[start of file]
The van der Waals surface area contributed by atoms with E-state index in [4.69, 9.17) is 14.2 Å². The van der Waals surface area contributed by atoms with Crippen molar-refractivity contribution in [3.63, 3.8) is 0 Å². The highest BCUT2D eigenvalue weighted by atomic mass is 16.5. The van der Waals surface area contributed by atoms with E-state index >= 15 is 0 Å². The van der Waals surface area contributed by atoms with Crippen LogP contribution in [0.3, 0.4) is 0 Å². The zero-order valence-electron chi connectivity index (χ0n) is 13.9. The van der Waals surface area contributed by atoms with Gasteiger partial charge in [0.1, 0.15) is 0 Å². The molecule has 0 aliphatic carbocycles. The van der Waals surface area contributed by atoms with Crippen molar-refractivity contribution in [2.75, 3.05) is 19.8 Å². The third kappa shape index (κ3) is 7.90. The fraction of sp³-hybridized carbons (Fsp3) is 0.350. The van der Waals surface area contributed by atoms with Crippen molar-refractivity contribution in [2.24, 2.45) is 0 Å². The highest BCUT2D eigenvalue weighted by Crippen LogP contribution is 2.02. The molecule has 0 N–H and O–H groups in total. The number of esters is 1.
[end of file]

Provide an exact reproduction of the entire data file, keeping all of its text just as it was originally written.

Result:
The van der Waals surface area contributed by atoms with E-state index in [4.69, 9.17) is 14.2 Å². The van der Waals surface area contributed by atoms with Crippen molar-refractivity contribution in [3.63, 3.8) is 0 Å². The highest BCUT2D eigenvalue weighted by atomic mass is 16.5. The van der Waals surface area contributed by atoms with E-state index >= 15 is 0 Å². The van der Waals surface area contributed by atoms with Crippen LogP contribution in [0.3, 0.4) is 0 Å². The zero-order valence-electron chi connectivity index (χ0n) is 13.9. The van der Waals surface area contributed by atoms with Gasteiger partial charge in [0.1, 0.15) is 0 Å². The molecule has 0 aliphatic carbocycles. The van der Waals surface area contributed by atoms with Crippen molar-refractivity contribution in [2.75, 3.05) is 19.8 Å². The third kappa shape index (κ3) is 7.90. The fraction of sp³-hybridized carbons (Fsp3) is 0.350. The van der Waals surface area contributed by atoms with Crippen molar-refractivity contribution in [2.24, 2.45) is 0 Å². The highest BCUT2D eigenvalue weighted by Crippen LogP contribution is 2.02. The molecule has 0 N–H and O–H groups in total. The number of esters is 1.